Battles Brewing Over Beer Names?

Here’s another sign that the craft brewing industry is experiencing growing pains. With more than 2,000 breweries doing business in America, unique beer names are getting harder to come by. As a result, brewery owners are finding out–sometimes the hard way–that someone is always using that name and thus owns the trademark. While most disputes over beer names are resolved without a lawsuit–the copycat brewery simply chooses a new name–some say that tougher competition for market share has made people less cooperative.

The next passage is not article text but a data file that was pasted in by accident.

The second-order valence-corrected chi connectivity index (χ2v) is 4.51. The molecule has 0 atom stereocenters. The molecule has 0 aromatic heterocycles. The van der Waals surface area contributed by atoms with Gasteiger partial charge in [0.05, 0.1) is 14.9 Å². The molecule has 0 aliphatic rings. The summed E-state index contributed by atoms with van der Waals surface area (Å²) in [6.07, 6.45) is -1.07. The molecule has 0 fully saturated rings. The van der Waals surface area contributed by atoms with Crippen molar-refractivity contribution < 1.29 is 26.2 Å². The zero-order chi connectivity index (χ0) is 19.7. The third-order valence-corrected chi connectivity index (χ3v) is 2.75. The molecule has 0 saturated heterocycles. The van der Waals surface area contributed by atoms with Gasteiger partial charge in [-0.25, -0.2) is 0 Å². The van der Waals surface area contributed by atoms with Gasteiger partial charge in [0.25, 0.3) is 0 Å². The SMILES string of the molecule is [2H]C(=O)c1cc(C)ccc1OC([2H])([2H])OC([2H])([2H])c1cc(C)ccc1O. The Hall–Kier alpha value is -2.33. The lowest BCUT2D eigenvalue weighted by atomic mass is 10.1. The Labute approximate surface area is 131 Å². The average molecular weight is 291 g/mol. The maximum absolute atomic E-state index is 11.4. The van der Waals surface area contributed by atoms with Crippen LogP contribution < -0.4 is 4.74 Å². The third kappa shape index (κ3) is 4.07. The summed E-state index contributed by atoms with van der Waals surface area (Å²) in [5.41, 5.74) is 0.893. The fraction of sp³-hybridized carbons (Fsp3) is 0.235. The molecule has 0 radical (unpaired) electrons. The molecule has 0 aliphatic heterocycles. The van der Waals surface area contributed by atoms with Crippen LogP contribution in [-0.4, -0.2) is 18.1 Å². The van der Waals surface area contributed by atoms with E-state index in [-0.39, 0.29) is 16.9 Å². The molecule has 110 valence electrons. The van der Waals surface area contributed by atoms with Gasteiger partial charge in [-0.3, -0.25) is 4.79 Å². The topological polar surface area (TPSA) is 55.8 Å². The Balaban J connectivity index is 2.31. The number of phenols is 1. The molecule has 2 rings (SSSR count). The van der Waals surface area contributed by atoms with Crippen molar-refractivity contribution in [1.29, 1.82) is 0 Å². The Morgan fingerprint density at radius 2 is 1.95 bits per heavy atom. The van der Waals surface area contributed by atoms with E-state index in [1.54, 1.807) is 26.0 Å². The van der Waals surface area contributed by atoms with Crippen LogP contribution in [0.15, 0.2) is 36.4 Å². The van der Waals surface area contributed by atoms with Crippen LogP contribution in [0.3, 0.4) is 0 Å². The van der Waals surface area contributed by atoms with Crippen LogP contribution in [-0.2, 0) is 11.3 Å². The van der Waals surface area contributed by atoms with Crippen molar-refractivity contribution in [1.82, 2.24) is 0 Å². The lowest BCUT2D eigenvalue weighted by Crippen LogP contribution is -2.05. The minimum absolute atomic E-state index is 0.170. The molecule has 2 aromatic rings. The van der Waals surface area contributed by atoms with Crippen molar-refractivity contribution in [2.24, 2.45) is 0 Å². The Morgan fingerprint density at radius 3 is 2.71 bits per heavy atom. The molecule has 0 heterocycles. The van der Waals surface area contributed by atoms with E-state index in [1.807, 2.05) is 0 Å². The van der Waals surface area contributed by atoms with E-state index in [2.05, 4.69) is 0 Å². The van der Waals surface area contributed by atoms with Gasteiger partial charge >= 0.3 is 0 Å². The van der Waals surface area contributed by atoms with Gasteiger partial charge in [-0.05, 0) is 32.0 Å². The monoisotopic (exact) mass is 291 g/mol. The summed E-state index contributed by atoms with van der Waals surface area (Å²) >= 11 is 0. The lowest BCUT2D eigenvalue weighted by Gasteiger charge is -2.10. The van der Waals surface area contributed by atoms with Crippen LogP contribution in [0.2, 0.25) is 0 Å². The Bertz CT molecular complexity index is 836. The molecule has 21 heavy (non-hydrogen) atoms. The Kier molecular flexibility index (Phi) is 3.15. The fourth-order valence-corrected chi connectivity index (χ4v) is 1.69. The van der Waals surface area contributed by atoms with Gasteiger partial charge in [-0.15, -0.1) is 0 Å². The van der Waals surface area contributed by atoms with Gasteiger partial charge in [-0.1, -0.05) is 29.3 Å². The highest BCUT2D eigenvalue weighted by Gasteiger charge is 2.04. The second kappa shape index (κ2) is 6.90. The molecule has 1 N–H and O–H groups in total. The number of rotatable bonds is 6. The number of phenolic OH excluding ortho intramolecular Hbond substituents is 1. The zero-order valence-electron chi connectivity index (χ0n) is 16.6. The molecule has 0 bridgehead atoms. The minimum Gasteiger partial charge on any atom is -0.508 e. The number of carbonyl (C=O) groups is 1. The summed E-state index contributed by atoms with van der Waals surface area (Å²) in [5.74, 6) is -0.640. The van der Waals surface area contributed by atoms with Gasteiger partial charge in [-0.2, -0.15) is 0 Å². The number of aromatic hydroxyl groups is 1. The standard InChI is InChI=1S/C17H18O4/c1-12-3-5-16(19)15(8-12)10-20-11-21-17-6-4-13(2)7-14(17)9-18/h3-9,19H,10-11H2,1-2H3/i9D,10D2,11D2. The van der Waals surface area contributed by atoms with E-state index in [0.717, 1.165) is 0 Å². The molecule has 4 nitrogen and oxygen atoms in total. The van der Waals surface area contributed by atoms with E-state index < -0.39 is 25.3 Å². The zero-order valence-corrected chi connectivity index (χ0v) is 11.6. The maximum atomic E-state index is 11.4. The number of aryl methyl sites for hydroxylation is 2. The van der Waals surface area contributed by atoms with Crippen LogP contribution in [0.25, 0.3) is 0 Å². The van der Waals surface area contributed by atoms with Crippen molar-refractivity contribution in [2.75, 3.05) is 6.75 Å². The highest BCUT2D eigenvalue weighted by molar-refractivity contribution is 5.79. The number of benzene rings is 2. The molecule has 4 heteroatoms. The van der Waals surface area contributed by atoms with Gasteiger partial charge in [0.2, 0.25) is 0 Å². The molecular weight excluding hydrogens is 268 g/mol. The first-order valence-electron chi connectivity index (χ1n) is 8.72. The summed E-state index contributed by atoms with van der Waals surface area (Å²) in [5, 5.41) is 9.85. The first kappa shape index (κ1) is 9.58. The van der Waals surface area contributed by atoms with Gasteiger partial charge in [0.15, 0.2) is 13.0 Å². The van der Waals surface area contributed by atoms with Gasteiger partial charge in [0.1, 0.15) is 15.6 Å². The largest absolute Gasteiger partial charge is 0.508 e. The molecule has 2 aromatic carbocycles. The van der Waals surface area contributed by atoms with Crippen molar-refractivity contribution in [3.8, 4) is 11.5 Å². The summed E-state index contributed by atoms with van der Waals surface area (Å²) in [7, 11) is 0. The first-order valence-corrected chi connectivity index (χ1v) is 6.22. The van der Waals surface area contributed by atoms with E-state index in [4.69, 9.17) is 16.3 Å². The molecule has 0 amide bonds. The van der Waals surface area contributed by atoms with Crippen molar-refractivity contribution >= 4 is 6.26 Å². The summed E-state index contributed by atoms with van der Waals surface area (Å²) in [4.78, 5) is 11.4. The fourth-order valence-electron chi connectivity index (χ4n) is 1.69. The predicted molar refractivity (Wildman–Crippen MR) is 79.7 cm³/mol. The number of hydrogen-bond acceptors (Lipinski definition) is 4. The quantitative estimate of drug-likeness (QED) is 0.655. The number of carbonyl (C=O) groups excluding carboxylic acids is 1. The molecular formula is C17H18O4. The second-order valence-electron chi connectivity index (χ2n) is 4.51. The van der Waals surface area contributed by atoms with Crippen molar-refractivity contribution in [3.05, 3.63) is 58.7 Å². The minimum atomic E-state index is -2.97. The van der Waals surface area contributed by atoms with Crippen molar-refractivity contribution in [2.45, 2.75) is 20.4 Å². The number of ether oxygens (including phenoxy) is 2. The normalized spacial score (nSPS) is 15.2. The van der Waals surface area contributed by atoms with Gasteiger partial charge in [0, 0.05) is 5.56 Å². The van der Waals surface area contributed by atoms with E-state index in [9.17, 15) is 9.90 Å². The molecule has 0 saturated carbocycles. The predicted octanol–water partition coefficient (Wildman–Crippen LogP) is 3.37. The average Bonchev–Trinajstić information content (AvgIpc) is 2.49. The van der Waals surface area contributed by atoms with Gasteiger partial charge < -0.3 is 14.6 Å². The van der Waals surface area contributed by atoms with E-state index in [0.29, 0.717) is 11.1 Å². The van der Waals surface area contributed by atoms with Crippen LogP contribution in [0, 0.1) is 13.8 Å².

Energy Drink Maker Challenges Vermont Micro's Use of "Monster"

Rock Art Brewery, a micro located in Vermont’s Northeast Kingdom, is facing a trademark suit over its use of “Vermonster” for one of its beers. Hansen Beverage Company, the maker of Monster energy drinks, contends that “Vermonster” would dilute the “Monster” trademark and has demanded that Rock Art stop using the name.

Rock Art isn’t the first brewery to be on the receiving end of a cease-and-desist letter over the use of a beer name. Some years ago Bell’s Brewery, Inc., changed “Solsun” to “Oberon” after the Mexican brewer of “Sol” beer threatened to take Bell’s to court.

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